Why OpenStack will falter

Open source history suggests that Eucalyptus, a private cloud implementation of Amazon Web Services, will triumph over OpenStack

After reading a recent interview with Eucalyptus CEO Marten Mickos, I'm beginning to reconsider my views on the contest between Eucalyptus and OpenStack becoming the dominant open source cloud platform.

The vendor attention around OpenStack of late has been nothing short of amazing. Once a project controlled by Rackspace, vendors such as Dell, Citrix Systms, and Hewlett-Packard have joined the OpenStack open source community. Rackspace has given control of the project to the OpenStack foundation, apparently at the behest of large vendors contributing to the project. However, as Mickos states, OpenStack is still a work in progress and not production-ready -- yet.

[ In the data center today, the action is in the private cloud. InfoWorld's experts take you through what you need to know to do it right in our "Private Cloud Deep Dive" PDF special report. | Follow the latest in open source developments and thinking with InfoWorld's Technology: Open Source newsletter. ]

A tale of two open source values

Like many people, I'd assumed that the community around OpenStack gave it the critical mass required for OpenStack to become the leading open source cloud platform. I'm questioning that assumption now.

To explain why, let's look back at two leading open source projects: the Linux project and the Apache HTTP Server. I use "Linux project" in the broadest sense, including the Linux kernel and the various open source packages that round out a typical Linux distribution.

History has shown that when an open source project is dealing with a valuable layer of the software stack, that project has tended to be controlled by a single vendor that can directly make money from the project. (The term "value" represents the differentiation that can be monetized.) Although multiple implementations or distributions may result from the project, a single vendor becomes the dominant provider in the space. For Linux, that's Red Hat with its Red Hat Enterprise Linux (RHEL) products. In the open source database space, MySQL fits this model.

History also shows that when an open source project is dealing with a commodity layer of the software stack, the project tends to be controlled by a foundation. In these cases, the project is used as a piece of a higher-value product that provides differentiated value and, thus, can be monetized through that product. Said differently, the open source project itself is indirectly monetized through the higher value product. Two examples are the Apache HTTP Server, used in most commercial application server products, and Eclipse, used in many commercial application development products.

Eucalyptus and OpenStack's future

If history is to repeat itself, you need to consider whether or not an open source cloud platform is a valuable and thus directly monetizable part of the software stack. If it is, a single-vendor-controlled open source project has a higher potential of success than a foundation-controlled project.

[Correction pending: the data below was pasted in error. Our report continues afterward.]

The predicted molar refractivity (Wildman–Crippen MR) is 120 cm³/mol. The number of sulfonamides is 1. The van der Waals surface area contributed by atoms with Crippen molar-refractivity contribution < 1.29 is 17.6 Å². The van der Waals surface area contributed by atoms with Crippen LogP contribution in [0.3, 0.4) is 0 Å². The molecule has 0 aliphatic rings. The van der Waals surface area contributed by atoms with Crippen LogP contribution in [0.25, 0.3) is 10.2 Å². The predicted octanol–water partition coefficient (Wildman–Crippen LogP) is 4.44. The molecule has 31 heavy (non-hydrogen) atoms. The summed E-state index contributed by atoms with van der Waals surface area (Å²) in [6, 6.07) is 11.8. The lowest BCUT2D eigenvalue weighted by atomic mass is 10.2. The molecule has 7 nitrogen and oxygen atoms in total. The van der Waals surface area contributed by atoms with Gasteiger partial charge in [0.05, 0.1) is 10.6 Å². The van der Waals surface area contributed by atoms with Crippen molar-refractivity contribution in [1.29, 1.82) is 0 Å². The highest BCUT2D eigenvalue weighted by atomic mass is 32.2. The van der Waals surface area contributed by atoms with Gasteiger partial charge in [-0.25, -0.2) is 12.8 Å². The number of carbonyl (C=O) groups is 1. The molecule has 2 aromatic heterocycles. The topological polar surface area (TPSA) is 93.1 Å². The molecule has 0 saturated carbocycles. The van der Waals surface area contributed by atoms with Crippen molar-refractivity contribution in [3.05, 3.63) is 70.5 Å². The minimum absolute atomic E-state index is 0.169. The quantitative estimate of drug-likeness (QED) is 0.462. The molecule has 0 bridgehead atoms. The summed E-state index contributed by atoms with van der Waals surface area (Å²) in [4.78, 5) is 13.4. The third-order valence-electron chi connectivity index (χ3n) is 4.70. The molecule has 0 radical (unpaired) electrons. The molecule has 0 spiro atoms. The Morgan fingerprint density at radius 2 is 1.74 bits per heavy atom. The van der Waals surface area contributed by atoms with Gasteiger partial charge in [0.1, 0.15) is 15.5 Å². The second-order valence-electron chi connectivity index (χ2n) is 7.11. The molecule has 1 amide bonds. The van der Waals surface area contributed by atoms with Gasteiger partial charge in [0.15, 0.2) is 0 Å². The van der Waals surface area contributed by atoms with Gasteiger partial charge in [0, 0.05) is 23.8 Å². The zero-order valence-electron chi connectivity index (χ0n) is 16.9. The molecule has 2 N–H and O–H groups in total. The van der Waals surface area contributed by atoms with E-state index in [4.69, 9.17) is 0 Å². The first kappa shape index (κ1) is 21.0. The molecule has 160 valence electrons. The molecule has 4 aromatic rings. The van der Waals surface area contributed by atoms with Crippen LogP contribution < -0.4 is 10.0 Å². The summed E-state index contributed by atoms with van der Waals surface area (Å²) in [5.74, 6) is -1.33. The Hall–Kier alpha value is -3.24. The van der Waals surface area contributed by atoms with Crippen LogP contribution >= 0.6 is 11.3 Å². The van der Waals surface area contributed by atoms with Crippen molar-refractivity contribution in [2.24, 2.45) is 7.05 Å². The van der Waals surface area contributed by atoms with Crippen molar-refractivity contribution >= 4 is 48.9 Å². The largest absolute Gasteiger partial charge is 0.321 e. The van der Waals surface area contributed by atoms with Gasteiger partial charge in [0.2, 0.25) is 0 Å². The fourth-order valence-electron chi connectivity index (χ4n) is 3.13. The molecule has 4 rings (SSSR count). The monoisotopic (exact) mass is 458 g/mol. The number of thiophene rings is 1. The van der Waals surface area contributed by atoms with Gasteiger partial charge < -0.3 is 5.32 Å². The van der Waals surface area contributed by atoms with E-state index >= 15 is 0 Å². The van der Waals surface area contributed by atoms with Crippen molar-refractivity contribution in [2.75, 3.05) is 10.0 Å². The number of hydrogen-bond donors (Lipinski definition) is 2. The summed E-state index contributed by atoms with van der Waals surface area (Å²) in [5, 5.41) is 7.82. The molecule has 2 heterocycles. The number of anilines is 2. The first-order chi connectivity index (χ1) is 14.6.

Open source foundations are great, playing a valuable role in various open source projects. However, the mixture of 10 or 100 vendor motivations makes it increasingly difficult for a foundation to meet both the needs of the project and the monetization goals of each vendor member.

Keep in mind that this issue applies only if the project is a directly monetizable layer of the software stack. As an outsider looking in, this appears to be the fundamental difference in Eucalyptus and the overall OpenStack community.

The OpenStack community -- especially vendors such as Dell, HP, and Rackspace -- view OpenStack as addressing a part of the software stack that isn't directly monetizable. These vendors would rather use OpenStack to build a higher-value product that they can directly monetize. For example, Dell and HP would likely sell "Cloud Platform Ready" hardware systems rather than an OpenStack software product itself -- and in fact, Dell has already done this.

Clearly, Eucalyptus disagrees that a cloud platform is best managed by a consortium of competitors, and CEO Mickos claims to be growing customers "at an amazing rate." Eucalyptus has grown from 15 to 70 employees over the past year and added a new headquarters in London to grow in Europe, the Middle East, and Africa -- a sign that his growth claims have merit.

In the end, IT buyers will decide whether Eucalyptus or the OpenStack community made the right bet. I tend to agree with Eucalyptus that a cloud platform is indeed a valuable, and thus directly monetizable, layer of the software stack. If so, Eucalyptus should win as the OpenStack effort falters among competing member interests.

What do you think?

I should state: "The postings on this site are my own and don't necessarily represent IBM's positions, strategies, or opinions.

This article, "Why OpenStack will falter," was originally published at InfoWorld.com. Read more of Savio Rodrigues's Open Sources blog and follow the latest developments in open source at InfoWorld.com. For the latest business technology news, follow InfoWorld.com on Twitter.

Recommended
Join the discussion
Be the first to comment on this article. Our Commenting Policies